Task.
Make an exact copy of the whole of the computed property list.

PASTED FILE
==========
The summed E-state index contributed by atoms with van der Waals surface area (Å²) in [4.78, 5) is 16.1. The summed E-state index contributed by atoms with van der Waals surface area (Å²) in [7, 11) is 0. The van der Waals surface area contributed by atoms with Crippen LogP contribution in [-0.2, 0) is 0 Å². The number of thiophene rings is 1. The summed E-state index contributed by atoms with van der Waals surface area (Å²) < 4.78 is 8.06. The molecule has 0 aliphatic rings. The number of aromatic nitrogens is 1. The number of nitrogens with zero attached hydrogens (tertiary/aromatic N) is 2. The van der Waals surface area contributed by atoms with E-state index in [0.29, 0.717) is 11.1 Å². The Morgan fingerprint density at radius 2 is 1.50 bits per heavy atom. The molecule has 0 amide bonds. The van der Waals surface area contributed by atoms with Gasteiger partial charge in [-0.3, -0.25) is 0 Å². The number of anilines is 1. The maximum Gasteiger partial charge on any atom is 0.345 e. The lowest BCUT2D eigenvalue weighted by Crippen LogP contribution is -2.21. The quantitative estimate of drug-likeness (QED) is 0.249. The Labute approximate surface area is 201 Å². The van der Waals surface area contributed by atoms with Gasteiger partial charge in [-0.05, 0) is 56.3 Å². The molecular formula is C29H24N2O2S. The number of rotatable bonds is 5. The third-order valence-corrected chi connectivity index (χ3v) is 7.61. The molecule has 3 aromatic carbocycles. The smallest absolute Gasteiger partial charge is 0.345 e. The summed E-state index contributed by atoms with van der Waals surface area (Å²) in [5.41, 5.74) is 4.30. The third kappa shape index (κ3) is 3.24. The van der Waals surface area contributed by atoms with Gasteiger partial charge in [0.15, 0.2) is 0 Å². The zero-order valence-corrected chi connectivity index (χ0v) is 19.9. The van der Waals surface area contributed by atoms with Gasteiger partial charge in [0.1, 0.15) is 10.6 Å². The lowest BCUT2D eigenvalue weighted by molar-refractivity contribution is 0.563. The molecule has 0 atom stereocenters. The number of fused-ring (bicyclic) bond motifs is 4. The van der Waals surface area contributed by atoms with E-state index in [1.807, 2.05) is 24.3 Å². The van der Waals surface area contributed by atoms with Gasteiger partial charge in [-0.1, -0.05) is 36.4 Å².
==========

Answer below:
The summed E-state index contributed by atoms with van der Waals surface area (Å²) in [4.78, 5) is 16.1. The summed E-state index contributed by atoms with van der Waals surface area (Å²) in [7, 11) is 0. The van der Waals surface area contributed by atoms with Crippen LogP contribution in [-0.2, 0) is 0 Å². The number of thiophene rings is 1. The summed E-state index contributed by atoms with van der Waals surface area (Å²) < 4.78 is 8.06. The molecule has 0 aliphatic rings. The number of aromatic nitrogens is 1. The number of nitrogens with zero attached hydrogens (tertiary/aromatic N) is 2. The van der Waals surface area contributed by atoms with E-state index in [0.29, 0.717) is 11.1 Å². The Morgan fingerprint density at radius 2 is 1.50 bits per heavy atom. The molecule has 0 amide bonds. The van der Waals surface area contributed by atoms with Gasteiger partial charge in [-0.3, -0.25) is 0 Å². The number of anilines is 1. The maximum Gasteiger partial charge on any atom is 0.345 e. The lowest BCUT2D eigenvalue weighted by Crippen LogP contribution is -2.21. The quantitative estimate of drug-likeness (QED) is 0.249. The Labute approximate surface area is 201 Å². The van der Waals surface area contributed by atoms with Gasteiger partial charge in [-0.05, 0) is 56.3 Å². The molecular formula is C29H24N2O2S. The number of rotatable bonds is 5. The third-order valence-corrected chi connectivity index (χ3v) is 7.61. The molecule has 3 aromatic carbocycles. The smallest absolute Gasteiger partial charge is 0.345 e. The summed E-state index contributed by atoms with van der Waals surface area (Å²) in [5.41, 5.74) is 4.30. The third kappa shape index (κ3) is 3.24. The van der Waals surface area contributed by atoms with Gasteiger partial charge in [0.15, 0.2) is 0 Å². The zero-order valence-corrected chi connectivity index (χ0v) is 19.9. The van der Waals surface area contributed by atoms with Gasteiger partial charge in [0.1, 0.15) is 10.6 Å². The lowest BCUT2D eigenvalue weighted by molar-refractivity contribution is 0.563. The molecule has 0 atom stereocenters. The number of fused-ring (bicyclic) bond motifs is 4. The van der Waals surface area contributed by atoms with E-state index in [1.807, 2.05) is 24.3 Å². The van der Waals surface area contributed by atoms with Gasteiger partial charge in [-0.1, -0.05) is 36.4 Å².